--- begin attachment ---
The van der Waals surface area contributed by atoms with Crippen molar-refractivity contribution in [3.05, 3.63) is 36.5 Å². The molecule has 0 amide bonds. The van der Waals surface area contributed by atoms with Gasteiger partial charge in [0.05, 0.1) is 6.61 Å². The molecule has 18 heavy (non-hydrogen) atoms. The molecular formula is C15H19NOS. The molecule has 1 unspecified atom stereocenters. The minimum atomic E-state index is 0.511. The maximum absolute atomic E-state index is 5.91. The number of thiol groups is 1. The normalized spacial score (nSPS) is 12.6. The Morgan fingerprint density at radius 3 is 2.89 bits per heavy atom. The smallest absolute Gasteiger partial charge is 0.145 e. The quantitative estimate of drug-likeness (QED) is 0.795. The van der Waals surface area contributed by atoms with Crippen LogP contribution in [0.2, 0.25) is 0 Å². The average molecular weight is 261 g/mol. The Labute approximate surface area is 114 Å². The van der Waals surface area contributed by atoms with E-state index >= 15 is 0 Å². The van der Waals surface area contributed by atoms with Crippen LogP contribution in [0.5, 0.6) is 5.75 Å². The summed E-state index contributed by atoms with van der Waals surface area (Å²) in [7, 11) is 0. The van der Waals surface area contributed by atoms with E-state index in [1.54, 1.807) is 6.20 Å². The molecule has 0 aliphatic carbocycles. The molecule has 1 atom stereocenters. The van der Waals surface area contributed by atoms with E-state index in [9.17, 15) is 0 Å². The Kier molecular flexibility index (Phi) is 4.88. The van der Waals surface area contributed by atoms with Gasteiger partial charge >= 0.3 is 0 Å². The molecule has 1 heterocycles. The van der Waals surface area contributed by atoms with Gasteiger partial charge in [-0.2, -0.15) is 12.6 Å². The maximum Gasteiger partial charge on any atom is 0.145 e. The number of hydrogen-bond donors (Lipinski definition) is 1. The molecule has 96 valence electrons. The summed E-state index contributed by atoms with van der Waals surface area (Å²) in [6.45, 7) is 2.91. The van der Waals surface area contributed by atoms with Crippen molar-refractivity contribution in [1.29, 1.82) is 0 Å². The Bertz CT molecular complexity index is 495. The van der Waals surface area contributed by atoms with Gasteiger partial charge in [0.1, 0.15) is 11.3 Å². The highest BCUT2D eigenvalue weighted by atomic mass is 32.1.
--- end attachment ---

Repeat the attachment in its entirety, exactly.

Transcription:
The van der Waals surface area contributed by atoms with Crippen molar-refractivity contribution in [3.05, 3.63) is 36.5 Å². The molecule has 0 amide bonds. The van der Waals surface area contributed by atoms with Gasteiger partial charge in [0.05, 0.1) is 6.61 Å². The molecule has 18 heavy (non-hydrogen) atoms. The molecular formula is C15H19NOS. The molecule has 1 unspecified atom stereocenters. The minimum atomic E-state index is 0.511. The maximum absolute atomic E-state index is 5.91. The number of thiol groups is 1. The normalized spacial score (nSPS) is 12.6. The Morgan fingerprint density at radius 3 is 2.89 bits per heavy atom. The smallest absolute Gasteiger partial charge is 0.145 e. The quantitative estimate of drug-likeness (QED) is 0.795. The van der Waals surface area contributed by atoms with Crippen LogP contribution in [0.2, 0.25) is 0 Å². The average molecular weight is 261 g/mol. The Labute approximate surface area is 114 Å². The van der Waals surface area contributed by atoms with E-state index >= 15 is 0 Å². The van der Waals surface area contributed by atoms with Crippen LogP contribution in [0.5, 0.6) is 5.75 Å². The summed E-state index contributed by atoms with van der Waals surface area (Å²) in [7, 11) is 0. The van der Waals surface area contributed by atoms with E-state index in [1.54, 1.807) is 6.20 Å². The molecule has 0 aliphatic carbocycles. The molecule has 1 atom stereocenters. The van der Waals surface area contributed by atoms with E-state index in [9.17, 15) is 0 Å². The Kier molecular flexibility index (Phi) is 4.88. The van der Waals surface area contributed by atoms with Gasteiger partial charge >= 0.3 is 0 Å². The molecule has 1 heterocycles. The van der Waals surface area contributed by atoms with Gasteiger partial charge in [-0.2, -0.15) is 12.6 Å². The maximum Gasteiger partial charge on any atom is 0.145 e. The number of hydrogen-bond donors (Lipinski definition) is 1. The molecule has 96 valence electrons. The summed E-state index contributed by atoms with van der Waals surface area (Å²) in [6.45, 7) is 2.91. The van der Waals surface area contributed by atoms with Crippen molar-refractivity contribution in [1.29, 1.82) is 0 Å². The Bertz CT molecular complexity index is 495. The van der Waals surface area contributed by atoms with Gasteiger partial charge in [0.1, 0.15) is 11.3 Å². The highest BCUT2D eigenvalue weighted by atomic mass is 32.1.